In preparing this story on couriermail.com.au, BlackBerry seizure an ‘abuse of police powers’, I asked my followers on Twitter if anyone knew the law regarding what can or can not be photographed in Australia. I received a lot of feedback and links, and am posting them here in case they prove useful to others. Let it be known I am not a lawyer, nor an expert in the laws governing this topic. This is just a collection of interesting links, perhaps useful, but by no means comprehensive. Read more
Lecture 6: The 21st century: comforting the afflicted. And afflicting the comfortable.
The Oxford of Rupert Murdoch’s youth was one of the most privileged places on earth. But freedom and information have changed the order of things. On a global scale more people than ever are taking advantage of the revolution. And that’s how it should be.
Lecture 5: The global middle class roars
Rupert Murdoch’s recent trips to China and India have convinced him of one thing: there is no alternative to economic growth as a remedy for poverty. Caste and communism have condemned hundreds of millions to wretched lives
Lecture 4: Fortune favours the smart.
An important theme of the lectures is the pressing need for Australia to develop human capital. But to do this successfully our schools need serious reform, otherwise the global bar will seem set far beyond our reach.
Lecture 3: The future of newspapers: moving beyond dead trees?
Rupert Murdoch at heart is a traditional newspaperman. But he sees the wood for the trees. Newspapers will thrive in the 21st century if proprietors fully comprehend what it means to be alive in the era of information.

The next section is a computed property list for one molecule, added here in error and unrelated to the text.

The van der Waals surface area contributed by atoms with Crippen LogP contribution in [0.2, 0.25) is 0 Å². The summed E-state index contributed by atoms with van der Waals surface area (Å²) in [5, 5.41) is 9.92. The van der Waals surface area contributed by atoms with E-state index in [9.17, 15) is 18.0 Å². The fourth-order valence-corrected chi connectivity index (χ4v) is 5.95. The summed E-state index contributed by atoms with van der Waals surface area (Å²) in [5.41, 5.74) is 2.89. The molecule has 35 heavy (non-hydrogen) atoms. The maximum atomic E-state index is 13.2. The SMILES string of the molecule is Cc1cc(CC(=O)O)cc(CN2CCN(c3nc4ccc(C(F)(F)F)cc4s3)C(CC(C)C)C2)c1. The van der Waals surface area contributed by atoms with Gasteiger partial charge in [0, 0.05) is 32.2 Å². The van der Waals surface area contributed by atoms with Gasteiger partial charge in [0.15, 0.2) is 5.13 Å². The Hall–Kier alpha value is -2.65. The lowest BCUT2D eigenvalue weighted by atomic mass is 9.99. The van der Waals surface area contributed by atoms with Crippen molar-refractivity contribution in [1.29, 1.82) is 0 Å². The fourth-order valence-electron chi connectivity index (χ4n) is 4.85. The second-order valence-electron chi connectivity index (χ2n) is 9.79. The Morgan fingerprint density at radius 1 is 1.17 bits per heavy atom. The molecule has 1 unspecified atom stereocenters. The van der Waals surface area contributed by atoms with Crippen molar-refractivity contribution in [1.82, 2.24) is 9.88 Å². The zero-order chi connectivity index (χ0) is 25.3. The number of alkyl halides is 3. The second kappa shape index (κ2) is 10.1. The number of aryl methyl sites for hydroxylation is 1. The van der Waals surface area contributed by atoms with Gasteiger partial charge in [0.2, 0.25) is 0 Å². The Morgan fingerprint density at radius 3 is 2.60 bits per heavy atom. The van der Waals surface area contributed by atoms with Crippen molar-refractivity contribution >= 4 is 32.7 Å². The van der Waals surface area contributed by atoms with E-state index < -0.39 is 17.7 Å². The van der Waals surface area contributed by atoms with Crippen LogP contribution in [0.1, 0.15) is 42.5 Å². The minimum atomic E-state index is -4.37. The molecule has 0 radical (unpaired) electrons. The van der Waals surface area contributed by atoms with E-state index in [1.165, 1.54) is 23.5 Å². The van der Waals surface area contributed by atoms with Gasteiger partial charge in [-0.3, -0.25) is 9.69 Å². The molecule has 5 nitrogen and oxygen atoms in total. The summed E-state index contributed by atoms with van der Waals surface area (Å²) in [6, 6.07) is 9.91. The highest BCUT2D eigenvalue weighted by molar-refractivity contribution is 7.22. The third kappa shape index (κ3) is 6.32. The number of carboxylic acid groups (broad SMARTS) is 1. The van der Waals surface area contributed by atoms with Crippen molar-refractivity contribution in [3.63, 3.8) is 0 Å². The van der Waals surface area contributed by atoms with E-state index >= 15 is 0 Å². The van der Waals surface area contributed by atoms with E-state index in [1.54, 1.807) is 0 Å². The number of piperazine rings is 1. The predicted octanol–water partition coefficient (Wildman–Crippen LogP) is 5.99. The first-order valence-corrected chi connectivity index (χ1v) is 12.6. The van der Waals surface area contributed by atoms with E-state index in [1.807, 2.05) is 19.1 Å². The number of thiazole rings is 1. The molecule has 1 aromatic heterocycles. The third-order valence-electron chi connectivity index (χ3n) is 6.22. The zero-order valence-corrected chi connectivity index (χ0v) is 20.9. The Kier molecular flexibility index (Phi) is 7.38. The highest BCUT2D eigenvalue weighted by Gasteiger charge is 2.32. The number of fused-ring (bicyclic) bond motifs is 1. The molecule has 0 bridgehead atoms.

Lecture 2: Who’s afraid of new technology?
Technology has helped transform the world. Some say it has turned it upside down. Rupert Murdoch argues that we must not be prisoners of the past – modern day Luddites – if we are to succeed in the golden era.
Lecture 1: Aussie rules: bring back the pioneer.
In his first lecture Rupert Murdoch scans the future and beholds a golden era. But will we be part of it? The Australia he sees simply is not prepared for the challenges ahead. A classic Russell Drysdale painting provides inspiration.
Today the Columbia Journalism Review has posed the question, How should journalists use Twitter? The question comes out of yet another emergency of global significance where the news spread rapidly on Twitter – this time the Mumbai terror attacks
Go to CJR to read their brief introduction to what is more of a newsroom discussion being conducted in the comments. There are some good points made.
This is my initial reaction…
Online news has been in various places (including the recent MEAA Future of Journalism report) described as more “event-driven”, with a lack of analysis that has formerly balanced out the print edition. I disagree that all news has been balanced in that way. Read more